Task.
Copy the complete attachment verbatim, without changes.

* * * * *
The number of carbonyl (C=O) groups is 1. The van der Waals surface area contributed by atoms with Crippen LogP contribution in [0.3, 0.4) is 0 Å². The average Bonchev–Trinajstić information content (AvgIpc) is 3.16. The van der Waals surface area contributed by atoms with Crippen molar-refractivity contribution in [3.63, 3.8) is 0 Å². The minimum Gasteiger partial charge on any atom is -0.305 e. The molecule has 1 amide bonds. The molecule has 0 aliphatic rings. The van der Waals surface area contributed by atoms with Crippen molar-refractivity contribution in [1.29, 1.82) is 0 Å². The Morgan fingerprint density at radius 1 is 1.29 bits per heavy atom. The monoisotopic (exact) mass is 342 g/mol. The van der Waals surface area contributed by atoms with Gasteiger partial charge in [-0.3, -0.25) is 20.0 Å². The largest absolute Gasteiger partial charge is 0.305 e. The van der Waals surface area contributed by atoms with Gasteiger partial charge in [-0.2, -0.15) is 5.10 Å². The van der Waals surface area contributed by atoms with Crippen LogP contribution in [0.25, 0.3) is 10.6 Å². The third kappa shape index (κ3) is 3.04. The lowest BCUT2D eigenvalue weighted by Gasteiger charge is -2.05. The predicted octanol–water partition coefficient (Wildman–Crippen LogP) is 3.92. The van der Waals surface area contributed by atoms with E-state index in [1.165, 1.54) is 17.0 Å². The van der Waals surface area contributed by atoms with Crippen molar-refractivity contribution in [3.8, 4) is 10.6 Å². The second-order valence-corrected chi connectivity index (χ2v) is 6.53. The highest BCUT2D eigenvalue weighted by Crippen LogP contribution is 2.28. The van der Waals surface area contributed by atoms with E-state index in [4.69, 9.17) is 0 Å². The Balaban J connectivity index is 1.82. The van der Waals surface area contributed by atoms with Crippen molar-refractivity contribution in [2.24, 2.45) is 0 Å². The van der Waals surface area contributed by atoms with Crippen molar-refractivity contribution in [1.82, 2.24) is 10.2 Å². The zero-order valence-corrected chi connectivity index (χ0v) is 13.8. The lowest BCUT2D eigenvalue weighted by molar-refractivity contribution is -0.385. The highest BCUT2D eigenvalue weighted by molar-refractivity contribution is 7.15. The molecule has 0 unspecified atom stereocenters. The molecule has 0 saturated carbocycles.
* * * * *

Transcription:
The number of carbonyl (C=O) groups is 1. The van der Waals surface area contributed by atoms with Crippen LogP contribution in [0.3, 0.4) is 0 Å². The average Bonchev–Trinajstić information content (AvgIpc) is 3.16. The van der Waals surface area contributed by atoms with Crippen molar-refractivity contribution in [3.63, 3.8) is 0 Å². The minimum Gasteiger partial charge on any atom is -0.305 e. The molecule has 1 amide bonds. The molecule has 0 aliphatic rings. The van der Waals surface area contributed by atoms with Crippen molar-refractivity contribution in [1.29, 1.82) is 0 Å². The Morgan fingerprint density at radius 1 is 1.29 bits per heavy atom. The monoisotopic (exact) mass is 342 g/mol. The van der Waals surface area contributed by atoms with Gasteiger partial charge in [-0.3, -0.25) is 20.0 Å². The largest absolute Gasteiger partial charge is 0.305 e. The van der Waals surface area contributed by atoms with Gasteiger partial charge in [-0.2, -0.15) is 5.10 Å². The van der Waals surface area contributed by atoms with Crippen LogP contribution in [0.25, 0.3) is 10.6 Å². The third kappa shape index (κ3) is 3.04. The lowest BCUT2D eigenvalue weighted by Gasteiger charge is -2.05. The predicted octanol–water partition coefficient (Wildman–Crippen LogP) is 3.92. The van der Waals surface area contributed by atoms with E-state index in [1.165, 1.54) is 17.0 Å². The van der Waals surface area contributed by atoms with Crippen molar-refractivity contribution in [3.8, 4) is 10.6 Å². The second-order valence-corrected chi connectivity index (χ2v) is 6.53. The highest BCUT2D eigenvalue weighted by Crippen LogP contribution is 2.28. The van der Waals surface area contributed by atoms with E-state index in [4.69, 9.17) is 0 Å². The Balaban J connectivity index is 1.82. The van der Waals surface area contributed by atoms with Crippen molar-refractivity contribution in [2.24, 2.45) is 0 Å². The van der Waals surface area contributed by atoms with Crippen molar-refractivity contribution in [1.82, 2.24) is 10.2 Å². The zero-order valence-corrected chi connectivity index (χ0v) is 13.8. The lowest BCUT2D eigenvalue weighted by molar-refractivity contribution is -0.385. The highest BCUT2D eigenvalue weighted by molar-refractivity contribution is 7.15. The molecule has 0 unspecified atom stereocenters. The molecule has 0 saturated carbocycles.